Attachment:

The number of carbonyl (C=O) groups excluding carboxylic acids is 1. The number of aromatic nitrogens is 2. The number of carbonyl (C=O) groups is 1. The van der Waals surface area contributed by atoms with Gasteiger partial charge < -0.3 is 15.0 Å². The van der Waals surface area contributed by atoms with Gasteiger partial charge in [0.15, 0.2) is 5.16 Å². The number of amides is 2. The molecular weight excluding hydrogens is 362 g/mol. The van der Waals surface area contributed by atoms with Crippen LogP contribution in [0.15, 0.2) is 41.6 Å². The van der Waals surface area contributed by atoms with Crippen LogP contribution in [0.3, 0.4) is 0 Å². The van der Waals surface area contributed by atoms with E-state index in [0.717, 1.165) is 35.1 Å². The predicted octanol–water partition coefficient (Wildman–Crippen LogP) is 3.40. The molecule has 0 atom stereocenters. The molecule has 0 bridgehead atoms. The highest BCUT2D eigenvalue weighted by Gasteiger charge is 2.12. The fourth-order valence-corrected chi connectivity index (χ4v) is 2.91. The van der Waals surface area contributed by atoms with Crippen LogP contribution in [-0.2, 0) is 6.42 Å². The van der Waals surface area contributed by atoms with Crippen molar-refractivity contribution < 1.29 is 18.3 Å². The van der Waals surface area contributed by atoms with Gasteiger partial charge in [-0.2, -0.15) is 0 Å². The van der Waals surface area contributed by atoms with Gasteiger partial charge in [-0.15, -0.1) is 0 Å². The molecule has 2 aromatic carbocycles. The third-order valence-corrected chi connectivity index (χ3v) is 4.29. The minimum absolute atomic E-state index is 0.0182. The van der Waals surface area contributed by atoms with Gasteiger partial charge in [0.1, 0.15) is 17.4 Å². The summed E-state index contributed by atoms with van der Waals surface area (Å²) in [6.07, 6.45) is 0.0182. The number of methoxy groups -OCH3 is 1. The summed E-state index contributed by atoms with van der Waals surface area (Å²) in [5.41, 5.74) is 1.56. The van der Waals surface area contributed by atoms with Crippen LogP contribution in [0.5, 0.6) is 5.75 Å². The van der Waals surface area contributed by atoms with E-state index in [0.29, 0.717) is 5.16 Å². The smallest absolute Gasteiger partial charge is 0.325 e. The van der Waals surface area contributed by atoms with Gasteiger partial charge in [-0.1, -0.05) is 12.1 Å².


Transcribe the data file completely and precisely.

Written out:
The number of carbonyl (C=O) groups excluding carboxylic acids is 1. The number of aromatic nitrogens is 2. The number of carbonyl (C=O) groups is 1. The van der Waals surface area contributed by atoms with Gasteiger partial charge < -0.3 is 15.0 Å². The van der Waals surface area contributed by atoms with Gasteiger partial charge in [0.15, 0.2) is 5.16 Å². The number of amides is 2. The molecular weight excluding hydrogens is 362 g/mol. The van der Waals surface area contributed by atoms with Crippen LogP contribution in [0.15, 0.2) is 41.6 Å². The van der Waals surface area contributed by atoms with Crippen LogP contribution in [0.3, 0.4) is 0 Å². The van der Waals surface area contributed by atoms with E-state index in [0.717, 1.165) is 35.1 Å². The predicted octanol–water partition coefficient (Wildman–Crippen LogP) is 3.40. The molecule has 0 atom stereocenters. The molecule has 0 bridgehead atoms. The highest BCUT2D eigenvalue weighted by Gasteiger charge is 2.12. The fourth-order valence-corrected chi connectivity index (χ4v) is 2.91. The van der Waals surface area contributed by atoms with Crippen LogP contribution in [-0.2, 0) is 6.42 Å². The van der Waals surface area contributed by atoms with Crippen molar-refractivity contribution < 1.29 is 18.3 Å². The van der Waals surface area contributed by atoms with Gasteiger partial charge in [-0.2, -0.15) is 0 Å². The van der Waals surface area contributed by atoms with Gasteiger partial charge in [-0.15, -0.1) is 0 Å². The molecule has 2 aromatic carbocycles. The third-order valence-corrected chi connectivity index (χ3v) is 4.29. The minimum absolute atomic E-state index is 0.0182. The van der Waals surface area contributed by atoms with Gasteiger partial charge in [0.1, 0.15) is 17.4 Å². The summed E-state index contributed by atoms with van der Waals surface area (Å²) in [6.07, 6.45) is 0.0182. The number of methoxy groups -OCH3 is 1. The summed E-state index contributed by atoms with van der Waals surface area (Å²) in [5.41, 5.74) is 1.56. The van der Waals surface area contributed by atoms with Crippen LogP contribution in [0.5, 0.6) is 5.75 Å². The van der Waals surface area contributed by atoms with E-state index in [0.29, 0.717) is 5.16 Å². The smallest absolute Gasteiger partial charge is 0.325 e. The van der Waals surface area contributed by atoms with Gasteiger partial charge in [-0.1, -0.05) is 12.1 Å².